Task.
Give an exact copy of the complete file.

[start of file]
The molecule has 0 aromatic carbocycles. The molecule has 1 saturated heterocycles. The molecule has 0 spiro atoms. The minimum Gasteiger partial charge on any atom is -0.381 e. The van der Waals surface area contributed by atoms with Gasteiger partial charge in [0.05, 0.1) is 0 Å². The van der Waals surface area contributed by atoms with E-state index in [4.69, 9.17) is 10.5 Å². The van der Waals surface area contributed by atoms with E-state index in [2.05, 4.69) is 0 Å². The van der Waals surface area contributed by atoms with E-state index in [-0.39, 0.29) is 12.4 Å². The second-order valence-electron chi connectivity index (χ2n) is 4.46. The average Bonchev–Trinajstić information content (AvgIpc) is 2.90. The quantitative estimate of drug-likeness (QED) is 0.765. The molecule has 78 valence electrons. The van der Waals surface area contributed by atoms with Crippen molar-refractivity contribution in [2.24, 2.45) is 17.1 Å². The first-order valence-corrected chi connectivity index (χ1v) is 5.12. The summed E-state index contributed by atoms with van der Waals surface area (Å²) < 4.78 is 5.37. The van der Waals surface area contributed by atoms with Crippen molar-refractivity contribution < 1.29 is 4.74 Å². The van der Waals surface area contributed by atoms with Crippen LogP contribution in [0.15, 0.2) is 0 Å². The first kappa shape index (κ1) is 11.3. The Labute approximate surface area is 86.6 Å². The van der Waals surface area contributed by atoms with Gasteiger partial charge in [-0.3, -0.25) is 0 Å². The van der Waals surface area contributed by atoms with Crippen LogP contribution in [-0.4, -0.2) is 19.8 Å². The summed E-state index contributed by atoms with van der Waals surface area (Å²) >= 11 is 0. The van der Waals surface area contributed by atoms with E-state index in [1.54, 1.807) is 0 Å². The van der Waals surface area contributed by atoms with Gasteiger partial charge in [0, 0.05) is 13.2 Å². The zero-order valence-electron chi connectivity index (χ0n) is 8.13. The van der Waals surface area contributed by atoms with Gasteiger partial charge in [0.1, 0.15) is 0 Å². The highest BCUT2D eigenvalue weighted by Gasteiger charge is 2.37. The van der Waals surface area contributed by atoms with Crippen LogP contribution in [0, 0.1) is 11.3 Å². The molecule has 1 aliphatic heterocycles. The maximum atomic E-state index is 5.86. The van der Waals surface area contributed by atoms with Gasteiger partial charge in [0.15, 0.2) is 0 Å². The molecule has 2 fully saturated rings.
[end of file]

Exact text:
The molecule has 0 aromatic carbocycles. The molecule has 1 saturated heterocycles. The molecule has 0 spiro atoms. The minimum Gasteiger partial charge on any atom is -0.381 e. The van der Waals surface area contributed by atoms with Gasteiger partial charge in [0.05, 0.1) is 0 Å². The van der Waals surface area contributed by atoms with E-state index in [4.69, 9.17) is 10.5 Å². The van der Waals surface area contributed by atoms with E-state index in [2.05, 4.69) is 0 Å². The van der Waals surface area contributed by atoms with E-state index in [-0.39, 0.29) is 12.4 Å². The second-order valence-electron chi connectivity index (χ2n) is 4.46. The average Bonchev–Trinajstić information content (AvgIpc) is 2.90. The quantitative estimate of drug-likeness (QED) is 0.765. The molecule has 78 valence electrons. The van der Waals surface area contributed by atoms with Crippen molar-refractivity contribution in [2.24, 2.45) is 17.1 Å². The first-order valence-corrected chi connectivity index (χ1v) is 5.12. The summed E-state index contributed by atoms with van der Waals surface area (Å²) < 4.78 is 5.37. The van der Waals surface area contributed by atoms with Crippen molar-refractivity contribution < 1.29 is 4.74 Å². The van der Waals surface area contributed by atoms with Crippen LogP contribution in [0.15, 0.2) is 0 Å². The first kappa shape index (κ1) is 11.3. The Labute approximate surface area is 86.6 Å². The van der Waals surface area contributed by atoms with Gasteiger partial charge in [-0.3, -0.25) is 0 Å². The van der Waals surface area contributed by atoms with Crippen LogP contribution in [-0.4, -0.2) is 19.8 Å². The summed E-state index contributed by atoms with van der Waals surface area (Å²) >= 11 is 0. The van der Waals surface area contributed by atoms with E-state index in [1.54, 1.807) is 0 Å². The van der Waals surface area contributed by atoms with Gasteiger partial charge in [0, 0.05) is 13.2 Å². The zero-order valence-electron chi connectivity index (χ0n) is 8.13. The van der Waals surface area contributed by atoms with Gasteiger partial charge in [0.1, 0.15) is 0 Å². The highest BCUT2D eigenvalue weighted by Gasteiger charge is 2.37. The van der Waals surface area contributed by atoms with Crippen LogP contribution in [0, 0.1) is 11.3 Å². The molecule has 1 aliphatic heterocycles. The maximum atomic E-state index is 5.86. The van der Waals surface area contributed by atoms with Gasteiger partial charge in [0.15, 0.2) is 0 Å². The molecule has 2 fully saturated rings.